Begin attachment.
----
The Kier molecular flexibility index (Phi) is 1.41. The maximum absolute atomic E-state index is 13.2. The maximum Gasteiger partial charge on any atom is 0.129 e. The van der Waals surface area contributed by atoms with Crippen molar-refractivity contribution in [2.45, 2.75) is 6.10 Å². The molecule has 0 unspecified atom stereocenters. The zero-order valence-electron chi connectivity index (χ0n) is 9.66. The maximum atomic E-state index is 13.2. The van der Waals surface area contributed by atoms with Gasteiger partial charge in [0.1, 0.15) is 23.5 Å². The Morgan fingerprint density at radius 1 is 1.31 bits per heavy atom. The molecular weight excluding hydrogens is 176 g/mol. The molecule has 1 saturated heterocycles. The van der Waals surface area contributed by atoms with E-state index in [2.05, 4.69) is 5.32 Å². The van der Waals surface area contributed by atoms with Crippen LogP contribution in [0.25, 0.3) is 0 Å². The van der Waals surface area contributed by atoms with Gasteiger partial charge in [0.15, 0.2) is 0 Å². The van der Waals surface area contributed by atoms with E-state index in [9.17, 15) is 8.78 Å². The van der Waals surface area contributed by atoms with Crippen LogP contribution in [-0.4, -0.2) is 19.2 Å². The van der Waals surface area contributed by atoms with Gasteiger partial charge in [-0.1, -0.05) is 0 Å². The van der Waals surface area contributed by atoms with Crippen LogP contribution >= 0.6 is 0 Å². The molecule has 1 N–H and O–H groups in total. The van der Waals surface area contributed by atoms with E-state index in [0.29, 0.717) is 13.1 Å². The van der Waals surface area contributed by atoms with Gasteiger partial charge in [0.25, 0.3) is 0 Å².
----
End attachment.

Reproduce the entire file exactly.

The Kier molecular flexibility index (Phi) is 1.41. The maximum absolute atomic E-state index is 13.2. The maximum Gasteiger partial charge on any atom is 0.129 e. The van der Waals surface area contributed by atoms with Crippen molar-refractivity contribution in [2.45, 2.75) is 6.10 Å². The molecule has 0 unspecified atom stereocenters. The zero-order valence-electron chi connectivity index (χ0n) is 9.66. The maximum atomic E-state index is 13.2. The van der Waals surface area contributed by atoms with Gasteiger partial charge in [0.1, 0.15) is 23.5 Å². The Morgan fingerprint density at radius 1 is 1.31 bits per heavy atom. The molecular weight excluding hydrogens is 176 g/mol. The molecule has 1 saturated heterocycles. The van der Waals surface area contributed by atoms with E-state index in [2.05, 4.69) is 5.32 Å². The van der Waals surface area contributed by atoms with Crippen LogP contribution in [0.25, 0.3) is 0 Å². The van der Waals surface area contributed by atoms with Gasteiger partial charge in [0.15, 0.2) is 0 Å². The van der Waals surface area contributed by atoms with E-state index in [9.17, 15) is 8.78 Å². The van der Waals surface area contributed by atoms with Crippen LogP contribution in [-0.4, -0.2) is 19.2 Å². The van der Waals surface area contributed by atoms with Gasteiger partial charge in [-0.1, -0.05) is 0 Å². The van der Waals surface area contributed by atoms with Crippen LogP contribution >= 0.6 is 0 Å². The molecule has 1 N–H and O–H groups in total. The van der Waals surface area contributed by atoms with E-state index in [0.29, 0.717) is 13.1 Å². The van der Waals surface area contributed by atoms with Gasteiger partial charge in [0.25, 0.3) is 0 Å².